In 1896, when the Supreme Court ruled in Plessy v. Ferguson that
separate public facilities did not violate the constitution, segregated
schools became sanctioned by law. The "separate but equal"
doctrine established by the Court's ruling meant that as long as they
were equal, separate facilities for blacks and whites were legal. However,
separate did not guarantee equal, and across the country public facilities
for African Americans were inferior to those for whites.
In the 1940s, Clarendon County, South Carolina illustrated the disparities
between black and white schools in the South. The county spent four
times more money on white schools than on black schools. As a result of
inadequate funding, the black schools in the county were dilapidated and
overcrowded and had fewer resources than white schools. For example,
white students had new text books while black students had used text
books and black teachers were paid less than white teachers. The 2,000
white students in the county rode buses, while the 6,000 black students
had no buses and frequently walked several miles to school.
Harry and Eliza Briggs were black parents in Clarendon County who wanted
better conditions and equal education for their children. Encouraged by
their minister, the Reverend Joseph Armstrong De Laine, the Briggs and
fellow parent Levi Pearson petitioned county officials for buses. The
petition was denied, but the parents persisted. By 1950, with the support
of the National Association for the Advancement of Colored People (NAACP)
and attorney Thurgood Marshall, the Briggs were among 20 plaintiffs in
Briggs v. Elliott who sued the school board in an effort to
On May 28, 1951, a federal three-judge
panel ruled that black schools were unequal to white schools. The split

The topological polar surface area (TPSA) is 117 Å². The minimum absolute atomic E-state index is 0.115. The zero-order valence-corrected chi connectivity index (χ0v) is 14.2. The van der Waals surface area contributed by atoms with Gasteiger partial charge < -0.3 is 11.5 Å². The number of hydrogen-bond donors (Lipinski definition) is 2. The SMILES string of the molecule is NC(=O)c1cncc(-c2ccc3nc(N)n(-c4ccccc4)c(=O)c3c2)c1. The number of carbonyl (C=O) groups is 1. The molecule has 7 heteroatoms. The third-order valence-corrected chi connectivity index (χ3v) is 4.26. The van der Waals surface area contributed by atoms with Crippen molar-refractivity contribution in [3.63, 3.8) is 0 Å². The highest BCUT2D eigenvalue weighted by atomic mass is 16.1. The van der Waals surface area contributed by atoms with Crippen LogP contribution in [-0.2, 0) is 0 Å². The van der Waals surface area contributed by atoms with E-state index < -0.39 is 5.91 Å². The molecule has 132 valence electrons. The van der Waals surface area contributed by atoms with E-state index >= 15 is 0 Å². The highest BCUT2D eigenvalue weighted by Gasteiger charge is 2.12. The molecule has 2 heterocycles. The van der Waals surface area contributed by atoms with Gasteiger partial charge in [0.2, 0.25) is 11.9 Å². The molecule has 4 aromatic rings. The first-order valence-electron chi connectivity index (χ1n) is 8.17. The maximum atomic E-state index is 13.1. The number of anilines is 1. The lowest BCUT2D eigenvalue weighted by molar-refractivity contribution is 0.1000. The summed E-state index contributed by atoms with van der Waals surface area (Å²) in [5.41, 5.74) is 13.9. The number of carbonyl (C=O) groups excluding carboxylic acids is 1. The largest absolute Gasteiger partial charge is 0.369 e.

court ordered the schools "equaled," but ultimately upheld the
constitutionality of the "separate but equal" doctrine. Judge
J. Waites Waring wrote a 28-page dissenting opinion, suggesting that
segregated schools were inherently unequal.
appealed to the Supreme Court. Briggs v. Elliott and four other
cases combined to form the landmark 1954 case Brown v. Board of
Education, in which the Supreme Court unanimously ruled that racial
segregation in public schools was unconstitutional, overturning the
"separate but equal" doctrine.
While the Briggs'
actions may seem reasonable today, in a segregated society they were
considered radical and provocative. Harry Briggs, a Navy veteran, lost
his job as a gas station attendant. Eliza Briggs, a domestic worker in
a local motel, was fired. De Laine's house was burned to the ground,
and he and his two sisters were fired from their jobs. The Briggs and
others involved in the case were harassed, denied credit, refused service
in local stores, and eventually forced to move out of the state.
According to the law, schools were supposed to be "separate but equal." Were they? Explain.
What was the purpose of the petition that Mr. and Mrs. Briggs and other parents in Clarendon County signed?
All 22 parents who signed the petition lost their jobs. Why would they have been willing to make this sacrifice?